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Do you need to grind flaked rye and malted rye before mashing? Didn't on my first all-grain and I'm not terribly pleased with the lack of extraction. Used the appropriate rests and extra amylase. Ran across a post that Denny did on another site that mentioned grinding malted rye. Is this always necessary?

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You have to grind the malted rye to expose the endosperm for gelatinization and conversion. Flaked rye has already been gelatinized and can be added to the mash without any pre-processing.

The rye kernel is smaller than barley. I've found that it's best to tighten up your mill a bit to give a good crush.

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    If I don't need to precook them, I throw my flakes into the mill along with the malt. Crushing them does no harm and increases the surface area even more which may speed up or improve conversion efficiency.
    – mdma
    Feb 16, 2012 at 19:52
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    I've tried using flaked grains both ways and found absolutely no benefit to crushing them, so I no longer bother.
    – Denny Conn
    Feb 17, 2012 at 17:20
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    For me, the main benefit is that all the grist is weighed out and put in the same bucket for milling. I find it's more of a pain to have to single out an item in the grist as not being milled. But of course, each to their own.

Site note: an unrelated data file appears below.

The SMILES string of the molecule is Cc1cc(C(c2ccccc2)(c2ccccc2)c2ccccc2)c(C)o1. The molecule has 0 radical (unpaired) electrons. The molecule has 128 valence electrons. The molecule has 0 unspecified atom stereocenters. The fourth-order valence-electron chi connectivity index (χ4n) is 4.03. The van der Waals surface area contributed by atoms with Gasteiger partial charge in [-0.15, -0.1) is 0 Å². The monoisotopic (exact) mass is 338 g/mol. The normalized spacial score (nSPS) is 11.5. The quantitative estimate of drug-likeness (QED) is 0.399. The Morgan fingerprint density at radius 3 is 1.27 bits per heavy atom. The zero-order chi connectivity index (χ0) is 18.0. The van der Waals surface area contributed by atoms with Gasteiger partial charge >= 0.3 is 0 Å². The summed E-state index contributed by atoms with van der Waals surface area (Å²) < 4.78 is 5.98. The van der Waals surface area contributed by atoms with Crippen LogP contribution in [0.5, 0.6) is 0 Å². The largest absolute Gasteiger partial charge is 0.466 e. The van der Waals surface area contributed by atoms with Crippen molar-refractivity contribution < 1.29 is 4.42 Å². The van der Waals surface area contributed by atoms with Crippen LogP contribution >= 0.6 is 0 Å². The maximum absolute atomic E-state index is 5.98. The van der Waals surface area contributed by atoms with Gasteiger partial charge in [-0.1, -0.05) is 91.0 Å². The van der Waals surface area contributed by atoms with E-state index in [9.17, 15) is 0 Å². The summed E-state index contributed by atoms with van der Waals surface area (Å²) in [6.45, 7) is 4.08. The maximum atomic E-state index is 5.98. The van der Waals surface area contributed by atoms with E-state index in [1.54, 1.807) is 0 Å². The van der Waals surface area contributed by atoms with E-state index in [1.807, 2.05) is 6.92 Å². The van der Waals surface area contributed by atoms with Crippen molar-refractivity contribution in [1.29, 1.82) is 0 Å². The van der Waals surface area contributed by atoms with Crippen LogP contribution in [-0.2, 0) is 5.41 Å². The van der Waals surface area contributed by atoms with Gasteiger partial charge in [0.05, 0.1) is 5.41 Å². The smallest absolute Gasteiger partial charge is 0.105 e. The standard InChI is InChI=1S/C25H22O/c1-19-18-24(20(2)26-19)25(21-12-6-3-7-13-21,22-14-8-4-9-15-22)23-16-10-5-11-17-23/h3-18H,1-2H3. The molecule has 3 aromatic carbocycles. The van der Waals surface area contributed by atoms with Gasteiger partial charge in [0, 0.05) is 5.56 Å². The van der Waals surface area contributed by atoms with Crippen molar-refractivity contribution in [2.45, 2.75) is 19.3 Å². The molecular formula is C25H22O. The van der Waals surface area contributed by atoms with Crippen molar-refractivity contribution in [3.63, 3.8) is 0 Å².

– mdma
    Feb 17, 2012 at 17:55
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I've brewing for close to 40 years and have never ran flaked rye through the grinder, I just add a 15-20% flaked rye to my mash grain bill. Since this is the first time I've heard of grinding it, I will try it out on my next brew and determine whether it makes a difference on gravity/taste. It might extract a bit more of the peppery taste from it, which would be a plus for sure. This is probably a common mistake. Getting overconfident will help you make these mistakes!!

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    If you try it out, please come back and Edit your anwer to include what you found out.
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    Nov 21, 2022 at 20:53
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    Nov 21, 2022 at 20:54

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